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Population Interaction: Predation, Role played by Predators, Defence Against Predation, Practice Problems and FAQs

Have you ever enjoyed watching a television documentary showing how a lion hunts its prey? Or you might have watched how skillful a desert lizard is in protecting itself from potential hunters? We all have seen insects being eaten by lizards, frogs being hunted by snakes and rats being killed by cats, around us.

Do you know what is the name given to this interaction between two animals in which one is hunted and killed by the other? It is known as predation. 

Do you think we, the humans, can be considered as predators as we kill plants and animals to feed on them?? What about a cow who feeds on a plant?? Is it a predator? What would happen if the predators hunt down and kill all the prey in their habitat? If you want the answers to these questions then keep reading.

Table of Contents:


The biological interaction where one organism, the predator, eats another organism, its prey is called predation.


Predation is a natural way of transferring energy. The energy flows through different organisms i.e., food eaten by the first organism (prey) is transferred to the next (predator).


When we think about the predator- prey interaction, most probably it is the tiger and the deer that readily come to our mind. But a bird eating any seed or any herbivores that eats plants are also predators when seen from the broad perspective of an ecosystem.


Role Played by Predators in the Ecosystem

Control of Prey Population

Predators play an important role in controlling the population of their prey in a particular ecosystem and keep the prey population in check. Often alien invasive species start flourishing uncontrollably in a new habitat due to the lack of natural predators. But the introduction of their natural predators can check their population.
In the early 1920’s the prickly pear cactus was introduced into Australia. It caused widespread destruction by spreading rapidly into millions of hectares of rangeland. This was controlled by introducing a predator moth that feeds on prickly pear cactus in its natural habitat.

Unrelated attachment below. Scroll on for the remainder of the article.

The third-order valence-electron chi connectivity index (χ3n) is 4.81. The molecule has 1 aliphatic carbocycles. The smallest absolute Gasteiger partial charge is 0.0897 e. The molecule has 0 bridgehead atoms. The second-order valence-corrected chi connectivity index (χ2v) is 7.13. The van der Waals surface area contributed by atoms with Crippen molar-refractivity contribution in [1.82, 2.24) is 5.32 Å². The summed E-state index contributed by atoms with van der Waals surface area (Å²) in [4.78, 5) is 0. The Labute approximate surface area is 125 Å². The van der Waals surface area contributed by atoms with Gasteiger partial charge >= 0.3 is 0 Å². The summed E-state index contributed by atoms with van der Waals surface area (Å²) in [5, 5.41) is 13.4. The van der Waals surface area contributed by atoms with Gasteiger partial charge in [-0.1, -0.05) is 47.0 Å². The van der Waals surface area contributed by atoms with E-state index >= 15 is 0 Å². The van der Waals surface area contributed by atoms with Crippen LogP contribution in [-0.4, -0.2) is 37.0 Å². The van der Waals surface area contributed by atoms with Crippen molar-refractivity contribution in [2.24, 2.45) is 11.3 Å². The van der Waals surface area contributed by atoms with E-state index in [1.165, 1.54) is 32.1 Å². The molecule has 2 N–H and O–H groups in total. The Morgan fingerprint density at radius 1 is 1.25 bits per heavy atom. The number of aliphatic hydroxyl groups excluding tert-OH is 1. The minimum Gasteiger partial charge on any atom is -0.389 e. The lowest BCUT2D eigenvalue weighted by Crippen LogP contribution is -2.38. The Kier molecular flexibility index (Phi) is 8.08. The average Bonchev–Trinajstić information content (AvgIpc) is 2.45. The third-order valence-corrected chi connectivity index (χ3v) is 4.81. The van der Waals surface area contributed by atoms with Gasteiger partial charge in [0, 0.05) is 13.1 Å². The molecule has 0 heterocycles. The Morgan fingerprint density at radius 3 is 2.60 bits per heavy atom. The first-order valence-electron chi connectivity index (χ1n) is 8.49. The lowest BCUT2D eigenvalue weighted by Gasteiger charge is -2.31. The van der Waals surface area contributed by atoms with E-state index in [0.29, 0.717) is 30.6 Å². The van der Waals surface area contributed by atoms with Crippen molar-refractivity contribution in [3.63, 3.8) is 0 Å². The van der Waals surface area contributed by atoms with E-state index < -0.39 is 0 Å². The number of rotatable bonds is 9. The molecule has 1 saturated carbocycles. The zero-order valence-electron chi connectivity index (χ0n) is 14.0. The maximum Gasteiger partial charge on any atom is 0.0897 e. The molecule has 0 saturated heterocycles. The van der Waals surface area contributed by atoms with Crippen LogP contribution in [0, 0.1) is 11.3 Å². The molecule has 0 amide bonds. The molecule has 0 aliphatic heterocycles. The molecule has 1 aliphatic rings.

Based on this principle, microbes are also used to control the invasive pests and the process involved is called biological pest control. For example, spores of the bacterium Bacillus thuringiensis is used to control lepidopteran insect pests, Trichoderma is used against many plant pathogens, Baculoviruses are widely used against many arthropod pests.


Species Diversity Control

Predators help to maintain the species diversity of a habitat by keeping the prey populations in check so as to eliminate competition between them. Let's make it clear through an example of a population interaction.


Here species A is in competition with B and species B is in competition with A. Species C is the predator of species A. 
So what happens when the predator species C is removed? The number of species A will increase dramatically. This would increase the competition between species A and B and eventually species B will be eliminated due to a comparatively smaller population. Hence in this situation Species C keeps A under control and therefore letting A,B and C exist in harmony.


In the rocky intertidal communities of the American Pacific coast, the starfish Pisaster was an important predator. When it was removed, around 10 invertebrates vanished due to competition between the species and the inferior species were gradually eliminated by the superior ones.

Defence Against Predation

What would happen if the predator becomes extremely efficient and ruthless? Yes, you are right. The prey population will rapidly decline and might soon become extinct. Will it affect the predator population in any way?? Yes, the predator would eventually run out of food and would also become extinct. Thus, nature has its way of maintaining a balance by making the predators prudent enough to not exploit the prey population and also providing the prey with mechanisms to evade the predators.

Defence Against Predation in animals

Some preys can merge with their surroundings to avoid predators. This ability is known as camouflage. Some species of insects and frogs are cryptically-coloured or camouflaged to avoid being detected easily by the predator.


Some organisms are poisonous and distasteful and therefore are avoided by the predators. Caterpillars or larvae of monarch butterflies feed on the leaves of the milkweed (poisonous weed) and store the glycosides in their own bodies, which makes the caterpillar toxic. This makes the Monarch butterflies distasteful to the predator (Blue jay) which avoids eating it.


Defence Against Predation in Plants 

It has found that nearly 25 percent of all insects are phytophagous, that is, they feed on plant sap and other parts of plants.